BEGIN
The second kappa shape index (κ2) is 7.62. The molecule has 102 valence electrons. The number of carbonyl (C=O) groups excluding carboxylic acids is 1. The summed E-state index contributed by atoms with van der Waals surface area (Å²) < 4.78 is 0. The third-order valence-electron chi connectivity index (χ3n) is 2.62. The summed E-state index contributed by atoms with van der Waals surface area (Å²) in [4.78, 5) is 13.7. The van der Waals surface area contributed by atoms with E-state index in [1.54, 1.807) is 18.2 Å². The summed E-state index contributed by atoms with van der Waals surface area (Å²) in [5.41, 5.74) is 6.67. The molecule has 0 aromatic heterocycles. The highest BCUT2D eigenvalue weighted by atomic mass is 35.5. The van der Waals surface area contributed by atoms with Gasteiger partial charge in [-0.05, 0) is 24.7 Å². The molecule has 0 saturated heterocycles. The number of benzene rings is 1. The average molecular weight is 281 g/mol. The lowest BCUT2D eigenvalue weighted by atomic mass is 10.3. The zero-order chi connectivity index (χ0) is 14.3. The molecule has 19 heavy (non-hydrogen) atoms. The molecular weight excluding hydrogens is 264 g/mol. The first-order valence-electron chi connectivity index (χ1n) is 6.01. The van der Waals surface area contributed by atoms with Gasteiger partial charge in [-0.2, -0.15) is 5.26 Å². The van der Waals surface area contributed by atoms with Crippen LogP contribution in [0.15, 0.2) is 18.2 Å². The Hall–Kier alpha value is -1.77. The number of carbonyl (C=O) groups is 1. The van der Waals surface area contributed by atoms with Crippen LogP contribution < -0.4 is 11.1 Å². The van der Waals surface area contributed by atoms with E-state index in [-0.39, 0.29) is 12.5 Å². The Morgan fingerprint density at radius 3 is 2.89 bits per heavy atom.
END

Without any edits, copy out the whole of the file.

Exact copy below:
The second kappa shape index (κ2) is 7.62. The molecule has 102 valence electrons. The number of carbonyl (C=O) groups excluding carboxylic acids is 1. The summed E-state index contributed by atoms with van der Waals surface area (Å²) < 4.78 is 0. The third-order valence-electron chi connectivity index (χ3n) is 2.62. The summed E-state index contributed by atoms with van der Waals surface area (Å²) in [4.78, 5) is 13.7. The van der Waals surface area contributed by atoms with E-state index in [1.54, 1.807) is 18.2 Å². The summed E-state index contributed by atoms with van der Waals surface area (Å²) in [5.41, 5.74) is 6.67. The molecule has 0 aromatic heterocycles. The highest BCUT2D eigenvalue weighted by atomic mass is 35.5. The van der Waals surface area contributed by atoms with Gasteiger partial charge in [-0.05, 0) is 24.7 Å². The molecule has 0 saturated heterocycles. The number of benzene rings is 1. The average molecular weight is 281 g/mol. The lowest BCUT2D eigenvalue weighted by atomic mass is 10.3. The zero-order chi connectivity index (χ0) is 14.3. The molecule has 19 heavy (non-hydrogen) atoms. The molecular weight excluding hydrogens is 264 g/mol. The first-order valence-electron chi connectivity index (χ1n) is 6.01. The van der Waals surface area contributed by atoms with Gasteiger partial charge in [-0.2, -0.15) is 5.26 Å². The van der Waals surface area contributed by atoms with Crippen LogP contribution in [0.15, 0.2) is 18.2 Å². The Hall–Kier alpha value is -1.77. The number of carbonyl (C=O) groups is 1. The van der Waals surface area contributed by atoms with Crippen LogP contribution < -0.4 is 11.1 Å². The van der Waals surface area contributed by atoms with E-state index in [-0.39, 0.29) is 12.5 Å². The Morgan fingerprint density at radius 3 is 2.89 bits per heavy atom.